This is like a secret page, so to speak. And honestly, maybe Python isn't the best way of going about this. I think Javascript the better way of going about this, because Javascript has pop-up windows that isn't a URL a person can just access. But this will still work fine, but in a highly professional, you probably wouldn't want it this way. You'll see what I'm talking about.

So we have a delete template file.

In this file, we only want to present the option to delete the post to the user who created the content. To other users, we don't want to show them the delete option. Instead, if they get to the screen, which they can only do if they manually type in the URL by observing URL patterns, we want to just print out, "You cannot delete this Entry"

So let's go the contents of this file now, shown below.



So we have the HTML tag and the head tag.

At the beginning, in the template file, we have an if statement that if the currrent user is authenticated and the current user who is logged in is the same as the creator of the post, then we show the following contents.

We have an h1 tag that reads, Delete movie?

We then have a form with a method of "POST" and an action attribute of ""

To prevent cross-site request forgery, we put the following line in the form, {% csrf_token %}

We then ask the user, "Are you sure you want to delete this post?

We then have an input button that says, "Yes"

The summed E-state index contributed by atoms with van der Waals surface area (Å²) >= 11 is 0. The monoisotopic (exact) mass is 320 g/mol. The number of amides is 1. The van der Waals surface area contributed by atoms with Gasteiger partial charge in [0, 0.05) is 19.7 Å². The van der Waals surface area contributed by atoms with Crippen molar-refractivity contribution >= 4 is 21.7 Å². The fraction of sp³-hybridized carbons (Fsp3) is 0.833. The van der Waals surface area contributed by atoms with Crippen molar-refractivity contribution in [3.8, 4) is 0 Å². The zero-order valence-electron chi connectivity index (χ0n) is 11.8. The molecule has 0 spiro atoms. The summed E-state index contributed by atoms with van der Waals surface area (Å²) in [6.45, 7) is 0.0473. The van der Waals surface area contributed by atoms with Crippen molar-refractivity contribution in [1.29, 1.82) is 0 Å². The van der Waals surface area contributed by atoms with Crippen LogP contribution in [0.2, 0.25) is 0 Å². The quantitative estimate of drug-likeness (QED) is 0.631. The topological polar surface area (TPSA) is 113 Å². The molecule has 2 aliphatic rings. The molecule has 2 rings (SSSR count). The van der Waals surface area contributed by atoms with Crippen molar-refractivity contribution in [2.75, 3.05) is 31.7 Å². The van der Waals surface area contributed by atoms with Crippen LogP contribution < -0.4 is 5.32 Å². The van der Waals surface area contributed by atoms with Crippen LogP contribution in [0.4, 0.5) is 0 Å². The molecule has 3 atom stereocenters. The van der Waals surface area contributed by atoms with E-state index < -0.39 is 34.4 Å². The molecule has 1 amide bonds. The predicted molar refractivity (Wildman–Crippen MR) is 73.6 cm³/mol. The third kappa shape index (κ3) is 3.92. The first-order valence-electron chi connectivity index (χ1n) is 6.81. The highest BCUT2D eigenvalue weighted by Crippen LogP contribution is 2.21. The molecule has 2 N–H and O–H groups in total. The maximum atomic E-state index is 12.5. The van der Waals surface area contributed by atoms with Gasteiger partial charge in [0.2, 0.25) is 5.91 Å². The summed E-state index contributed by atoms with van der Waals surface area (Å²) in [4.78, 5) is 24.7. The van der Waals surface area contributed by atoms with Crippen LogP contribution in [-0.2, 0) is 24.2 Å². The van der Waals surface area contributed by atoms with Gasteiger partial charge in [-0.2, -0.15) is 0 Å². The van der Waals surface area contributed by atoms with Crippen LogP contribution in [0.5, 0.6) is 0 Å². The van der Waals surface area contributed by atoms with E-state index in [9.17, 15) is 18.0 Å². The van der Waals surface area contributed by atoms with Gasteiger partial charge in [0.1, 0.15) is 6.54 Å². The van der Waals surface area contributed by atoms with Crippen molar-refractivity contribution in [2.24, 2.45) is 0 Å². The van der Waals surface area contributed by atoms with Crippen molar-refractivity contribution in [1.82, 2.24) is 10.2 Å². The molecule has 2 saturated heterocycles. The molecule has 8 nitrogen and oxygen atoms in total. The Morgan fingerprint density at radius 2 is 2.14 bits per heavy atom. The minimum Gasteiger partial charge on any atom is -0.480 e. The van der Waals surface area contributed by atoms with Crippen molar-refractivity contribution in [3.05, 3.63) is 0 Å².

We then have an anchor tag that says, "Cancel", which we will bring a user back to the detail view.

We then close the form.

And we end the if statement. < pid="para1">If the current user who is logged in is not equal to the creator of the content, then you simply print out, "You cannot delete this entry" The user cannot get to this page, unless they manually type in the URL, http://127.0.0.1:8000/Blog/1/delete/

This is only if the user knows that this is how you access a delete page. The user should not be able to get to this page if s/he is not post creator, because of what we do in the detail page.

The output of this detail view is shown below.

Delete view in Django




detail view

Now we go to the detail view. This is the page, where we add a link so that a user can delete the page. But the user will only see this link if s/he is the user who created it. Other users will not see this link if s/he is not the creator of this post.

The contents of this detail view is shown below.



So at the bottom of the detail page, we put a link to delete this page. But this link will only appear if a user is currently logged in and the current user logged in is the creator of the post.

We send the user to the page, http://127.0.0.1:8000/Blog/id/delete/


list view

When a post is successfully deleted, the user gets redirected to the list of posts, with the success message presented, Post successfully deleted!

The contents of the list view is shown below.



In the list view, we print out the success message in the list view.

And this is all that is needed to create a delete view with Python in Django.


Related Resources

How to Insert Images into a Database Table with Python in Django

How to Insert Files into a Database Table with Python in Django

How to Insert Videos into a Database Table with Python in Django